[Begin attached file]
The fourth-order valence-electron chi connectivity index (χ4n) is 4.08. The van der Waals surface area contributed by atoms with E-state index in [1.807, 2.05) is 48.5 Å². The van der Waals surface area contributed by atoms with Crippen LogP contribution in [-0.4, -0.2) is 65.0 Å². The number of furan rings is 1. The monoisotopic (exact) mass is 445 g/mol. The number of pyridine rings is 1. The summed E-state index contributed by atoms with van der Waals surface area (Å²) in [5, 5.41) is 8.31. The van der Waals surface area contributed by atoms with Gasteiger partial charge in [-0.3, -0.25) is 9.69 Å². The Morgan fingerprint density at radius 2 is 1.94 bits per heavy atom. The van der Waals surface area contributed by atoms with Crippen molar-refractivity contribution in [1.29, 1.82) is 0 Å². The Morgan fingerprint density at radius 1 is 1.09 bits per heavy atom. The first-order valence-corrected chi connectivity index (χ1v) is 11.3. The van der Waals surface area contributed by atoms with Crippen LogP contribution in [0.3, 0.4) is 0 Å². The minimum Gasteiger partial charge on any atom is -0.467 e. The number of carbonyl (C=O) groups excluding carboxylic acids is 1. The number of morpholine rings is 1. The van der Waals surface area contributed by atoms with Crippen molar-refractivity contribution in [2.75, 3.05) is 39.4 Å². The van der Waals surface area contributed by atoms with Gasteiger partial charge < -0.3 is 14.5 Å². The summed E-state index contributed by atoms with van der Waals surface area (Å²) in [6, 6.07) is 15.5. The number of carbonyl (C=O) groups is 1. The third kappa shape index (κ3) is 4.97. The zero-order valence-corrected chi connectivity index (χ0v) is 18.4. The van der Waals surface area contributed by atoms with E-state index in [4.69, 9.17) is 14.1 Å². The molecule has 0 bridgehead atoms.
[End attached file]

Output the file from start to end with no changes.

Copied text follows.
The fourth-order valence-electron chi connectivity index (χ4n) is 4.08. The van der Waals surface area contributed by atoms with E-state index in [1.807, 2.05) is 48.5 Å². The van der Waals surface area contributed by atoms with Crippen LogP contribution in [-0.4, -0.2) is 65.0 Å². The number of furan rings is 1. The monoisotopic (exact) mass is 445 g/mol. The number of pyridine rings is 1. The summed E-state index contributed by atoms with van der Waals surface area (Å²) in [5, 5.41) is 8.31. The van der Waals surface area contributed by atoms with Gasteiger partial charge in [-0.3, -0.25) is 9.69 Å². The Morgan fingerprint density at radius 2 is 1.94 bits per heavy atom. The van der Waals surface area contributed by atoms with Crippen molar-refractivity contribution in [1.29, 1.82) is 0 Å². The Morgan fingerprint density at radius 1 is 1.09 bits per heavy atom. The first-order valence-corrected chi connectivity index (χ1v) is 11.3. The van der Waals surface area contributed by atoms with Crippen LogP contribution in [0.3, 0.4) is 0 Å². The minimum Gasteiger partial charge on any atom is -0.467 e. The number of carbonyl (C=O) groups excluding carboxylic acids is 1. The number of morpholine rings is 1. The van der Waals surface area contributed by atoms with Crippen molar-refractivity contribution in [2.75, 3.05) is 39.4 Å². The van der Waals surface area contributed by atoms with Gasteiger partial charge < -0.3 is 14.5 Å². The summed E-state index contributed by atoms with van der Waals surface area (Å²) in [6, 6.07) is 15.5. The number of carbonyl (C=O) groups is 1. The third kappa shape index (κ3) is 4.97. The zero-order valence-corrected chi connectivity index (χ0v) is 18.4. The van der Waals surface area contributed by atoms with E-state index in [4.69, 9.17) is 14.1 Å². The molecule has 0 bridgehead atoms.